Monday, October 4, 2010

A Bit of Encouragement

"For the pardon of sin, for the Holy Spirit, for a Christlike temper, for wisdom and strength to do His work, for any gift He has promised, we may ask; then we are to believe that we receive, and return thanks to God that we have received.

"We need look for no outward evidence of the blessing. The gift is in the promise, and we may go about our work assured that what God has promised He is able to perform, and that the gift, which we already possess, will be realized when we need it most.

"To live thus by the word of God means the surrender to Him of the whole life. There will be felt a continual sense of need and dependence, a drawing out of the heart after God. Prayer is a necessity; for it is the life of the soul. Family prayer, public prayer, have their place; but it is secret communion with God that sustains the soul life." ~ (Education p. 258)

The rest of it is good too, but this is a part that especially spoke to my heart.

Friday, October 1, 2010

Jana

I grew up in a big family. It was full of adventure and I was proud of it. But I was second youngest.... so I never knew how it had been for my elder siblings. Until recently. My sister told me a different story. Not quite so cheery. People had looked down on our growing family.... five, six, seven, EIGHT?! It was an interesting conversation. It made me more aware of what others think. I hadn't known.

Pegging up clothes on my sister's clothesline, I pondered it. Why would they see it so negatively? The previous evening replayed.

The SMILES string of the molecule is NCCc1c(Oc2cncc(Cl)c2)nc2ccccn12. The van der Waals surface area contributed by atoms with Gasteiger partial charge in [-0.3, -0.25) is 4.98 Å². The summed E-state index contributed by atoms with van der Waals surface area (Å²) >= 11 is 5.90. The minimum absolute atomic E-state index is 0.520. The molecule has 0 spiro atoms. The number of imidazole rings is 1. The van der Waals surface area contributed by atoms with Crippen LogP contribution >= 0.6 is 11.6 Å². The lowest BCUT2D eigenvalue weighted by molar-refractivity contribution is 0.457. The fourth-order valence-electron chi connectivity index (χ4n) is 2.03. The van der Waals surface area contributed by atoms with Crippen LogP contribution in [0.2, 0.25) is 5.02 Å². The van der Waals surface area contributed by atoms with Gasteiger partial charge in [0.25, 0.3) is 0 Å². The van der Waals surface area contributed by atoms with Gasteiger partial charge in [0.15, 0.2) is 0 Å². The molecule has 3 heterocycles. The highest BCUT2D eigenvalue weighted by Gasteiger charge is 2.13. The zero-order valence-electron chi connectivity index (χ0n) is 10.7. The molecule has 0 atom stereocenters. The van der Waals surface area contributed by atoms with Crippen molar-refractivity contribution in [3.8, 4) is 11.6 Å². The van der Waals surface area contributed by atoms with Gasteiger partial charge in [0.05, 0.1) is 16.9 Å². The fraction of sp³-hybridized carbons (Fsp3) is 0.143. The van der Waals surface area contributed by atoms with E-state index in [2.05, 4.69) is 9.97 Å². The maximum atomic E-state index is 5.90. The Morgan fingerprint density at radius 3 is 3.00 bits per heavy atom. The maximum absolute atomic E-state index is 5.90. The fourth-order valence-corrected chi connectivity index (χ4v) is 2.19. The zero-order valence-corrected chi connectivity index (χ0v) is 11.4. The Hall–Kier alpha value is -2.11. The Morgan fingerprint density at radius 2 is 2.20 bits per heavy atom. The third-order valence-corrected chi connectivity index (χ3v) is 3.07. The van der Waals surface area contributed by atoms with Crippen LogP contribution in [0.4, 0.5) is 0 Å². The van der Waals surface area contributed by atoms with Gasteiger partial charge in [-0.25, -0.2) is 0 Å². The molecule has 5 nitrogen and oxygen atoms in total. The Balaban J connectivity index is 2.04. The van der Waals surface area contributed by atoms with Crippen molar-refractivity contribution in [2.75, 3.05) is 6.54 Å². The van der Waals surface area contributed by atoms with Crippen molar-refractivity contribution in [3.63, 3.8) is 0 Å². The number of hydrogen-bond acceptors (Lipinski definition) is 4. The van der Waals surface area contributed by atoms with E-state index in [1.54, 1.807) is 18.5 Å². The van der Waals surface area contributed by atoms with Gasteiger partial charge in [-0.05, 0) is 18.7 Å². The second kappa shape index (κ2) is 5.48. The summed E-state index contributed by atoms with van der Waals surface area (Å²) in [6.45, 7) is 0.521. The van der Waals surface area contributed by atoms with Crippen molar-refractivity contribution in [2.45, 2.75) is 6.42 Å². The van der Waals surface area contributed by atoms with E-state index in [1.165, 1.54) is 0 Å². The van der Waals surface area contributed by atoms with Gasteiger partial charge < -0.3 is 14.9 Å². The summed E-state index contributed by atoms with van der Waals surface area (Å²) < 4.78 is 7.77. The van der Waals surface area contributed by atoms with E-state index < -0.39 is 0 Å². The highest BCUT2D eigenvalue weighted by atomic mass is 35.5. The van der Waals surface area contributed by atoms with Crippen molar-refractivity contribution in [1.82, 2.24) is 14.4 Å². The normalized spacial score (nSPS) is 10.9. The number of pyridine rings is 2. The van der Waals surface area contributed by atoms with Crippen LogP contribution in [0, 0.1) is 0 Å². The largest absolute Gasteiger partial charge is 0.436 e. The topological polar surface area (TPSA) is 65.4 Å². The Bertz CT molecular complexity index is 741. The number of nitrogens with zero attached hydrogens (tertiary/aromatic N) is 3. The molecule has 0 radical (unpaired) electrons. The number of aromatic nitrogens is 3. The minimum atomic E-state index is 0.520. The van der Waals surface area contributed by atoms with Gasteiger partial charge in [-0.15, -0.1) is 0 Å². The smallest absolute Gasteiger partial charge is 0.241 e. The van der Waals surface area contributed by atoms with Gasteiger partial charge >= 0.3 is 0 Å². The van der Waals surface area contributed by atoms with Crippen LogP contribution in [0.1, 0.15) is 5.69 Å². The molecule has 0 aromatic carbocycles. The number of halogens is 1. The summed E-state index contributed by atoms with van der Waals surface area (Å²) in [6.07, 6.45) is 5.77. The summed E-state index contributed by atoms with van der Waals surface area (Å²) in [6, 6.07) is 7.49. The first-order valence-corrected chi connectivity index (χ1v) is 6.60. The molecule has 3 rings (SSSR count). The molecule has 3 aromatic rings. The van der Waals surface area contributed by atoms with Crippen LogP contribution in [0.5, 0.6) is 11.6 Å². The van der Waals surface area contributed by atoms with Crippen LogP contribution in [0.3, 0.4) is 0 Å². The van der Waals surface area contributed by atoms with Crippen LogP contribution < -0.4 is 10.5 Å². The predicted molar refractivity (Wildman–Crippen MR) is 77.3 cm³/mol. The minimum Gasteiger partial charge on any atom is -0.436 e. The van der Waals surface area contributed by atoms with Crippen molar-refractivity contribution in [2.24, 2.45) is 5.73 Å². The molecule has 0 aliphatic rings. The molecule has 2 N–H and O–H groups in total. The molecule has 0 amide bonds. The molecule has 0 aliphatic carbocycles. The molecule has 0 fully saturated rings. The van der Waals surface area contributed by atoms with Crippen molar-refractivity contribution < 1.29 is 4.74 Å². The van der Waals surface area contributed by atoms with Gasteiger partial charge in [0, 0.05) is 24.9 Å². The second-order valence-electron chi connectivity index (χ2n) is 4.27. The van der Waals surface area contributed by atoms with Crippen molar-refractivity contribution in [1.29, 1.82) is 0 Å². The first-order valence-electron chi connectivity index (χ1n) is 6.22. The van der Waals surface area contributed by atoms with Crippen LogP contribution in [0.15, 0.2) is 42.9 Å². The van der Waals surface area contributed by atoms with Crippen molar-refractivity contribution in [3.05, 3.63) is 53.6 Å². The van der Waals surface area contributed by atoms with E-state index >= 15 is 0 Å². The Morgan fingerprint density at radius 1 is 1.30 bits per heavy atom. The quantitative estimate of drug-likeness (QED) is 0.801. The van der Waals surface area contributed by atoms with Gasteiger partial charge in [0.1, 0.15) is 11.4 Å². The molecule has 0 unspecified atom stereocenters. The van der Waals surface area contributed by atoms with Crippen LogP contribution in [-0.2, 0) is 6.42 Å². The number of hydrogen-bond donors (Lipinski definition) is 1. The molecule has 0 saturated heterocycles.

I put my precious nephews to sleep. After singing through all the scripture songs that I remembered falling asleep to myself... lullabies popped into my head. Memories flitted back to when the music disk had arrived in the mail, as a five year old. My favorite song from back then came into my mind. "Children are a gift from the Lord, babies are his reward, children are a gift from the Lord."

I'm hanging up the last few garments. Everything was so innocent back then. But now that I realized the common opinion, I queried that Bible verse. Were children really that special? a gift from the Lord?

My precious little sister. Jana. Number eight. God's gracious gift. That's what her name means. Then I came to see it. What if my parents were sterile, infertile? They weren't, but what if she had been miscarried. She almost did. My dear sister- almost died. But she survived. She could've had complications... or even been stillborn. But she lived. What if her plight had been the same as my dear nephew, Samuel's? Who had a cot death at three months. Or if, as an infant she caught a virus or disease, we would've lost her? When she fell from the tree at six, her arms hit the logs below, instead of her head. But it could've been the end. I was finished now. The washing. I stared into the sky, grasping the awesome reality. The odds were so high, for losing my sister. But God decided to bless us with....